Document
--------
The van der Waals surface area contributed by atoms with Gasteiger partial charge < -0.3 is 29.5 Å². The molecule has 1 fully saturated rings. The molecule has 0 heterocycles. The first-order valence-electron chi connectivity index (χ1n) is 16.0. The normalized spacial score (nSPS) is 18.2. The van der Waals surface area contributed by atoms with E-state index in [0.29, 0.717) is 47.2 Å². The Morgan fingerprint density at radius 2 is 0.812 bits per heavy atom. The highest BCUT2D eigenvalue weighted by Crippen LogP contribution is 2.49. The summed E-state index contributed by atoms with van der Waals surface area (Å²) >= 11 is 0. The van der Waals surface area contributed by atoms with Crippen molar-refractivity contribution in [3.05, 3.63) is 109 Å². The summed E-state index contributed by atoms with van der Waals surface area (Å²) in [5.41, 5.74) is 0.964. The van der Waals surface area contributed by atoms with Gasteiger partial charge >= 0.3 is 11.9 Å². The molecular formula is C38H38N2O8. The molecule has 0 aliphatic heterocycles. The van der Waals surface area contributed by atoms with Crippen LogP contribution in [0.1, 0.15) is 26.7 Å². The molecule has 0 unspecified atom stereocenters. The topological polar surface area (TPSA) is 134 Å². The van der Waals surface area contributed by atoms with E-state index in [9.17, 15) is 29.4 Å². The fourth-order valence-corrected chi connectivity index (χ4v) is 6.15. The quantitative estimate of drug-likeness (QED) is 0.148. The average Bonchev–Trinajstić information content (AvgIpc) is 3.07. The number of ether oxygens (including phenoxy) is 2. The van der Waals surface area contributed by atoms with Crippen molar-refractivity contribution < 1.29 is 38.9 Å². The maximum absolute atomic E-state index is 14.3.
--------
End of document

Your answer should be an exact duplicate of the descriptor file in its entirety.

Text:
The van der Waals surface area contributed by atoms with Gasteiger partial charge < -0.3 is 29.5 Å². The molecule has 1 fully saturated rings. The molecule has 0 heterocycles. The first-order valence-electron chi connectivity index (χ1n) is 16.0. The normalized spacial score (nSPS) is 18.2. The van der Waals surface area contributed by atoms with E-state index in [0.29, 0.717) is 47.2 Å². The Morgan fingerprint density at radius 2 is 0.812 bits per heavy atom. The highest BCUT2D eigenvalue weighted by Crippen LogP contribution is 2.49. The summed E-state index contributed by atoms with van der Waals surface area (Å²) >= 11 is 0. The van der Waals surface area contributed by atoms with Crippen molar-refractivity contribution in [3.05, 3.63) is 109 Å². The summed E-state index contributed by atoms with van der Waals surface area (Å²) in [5.41, 5.74) is 0.964. The van der Waals surface area contributed by atoms with Gasteiger partial charge >= 0.3 is 11.9 Å². The molecular formula is C38H38N2O8. The molecule has 0 aliphatic heterocycles. The van der Waals surface area contributed by atoms with Crippen LogP contribution in [0.1, 0.15) is 26.7 Å². The molecule has 0 unspecified atom stereocenters. The topological polar surface area (TPSA) is 134 Å². The van der Waals surface area contributed by atoms with E-state index in [9.17, 15) is 29.4 Å². The fourth-order valence-corrected chi connectivity index (χ4v) is 6.15. The quantitative estimate of drug-likeness (QED) is 0.148. The average Bonchev–Trinajstić information content (AvgIpc) is 3.07. The number of ether oxygens (including phenoxy) is 2. The van der Waals surface area contributed by atoms with Crippen molar-refractivity contribution < 1.29 is 38.9 Å². The maximum absolute atomic E-state index is 14.3.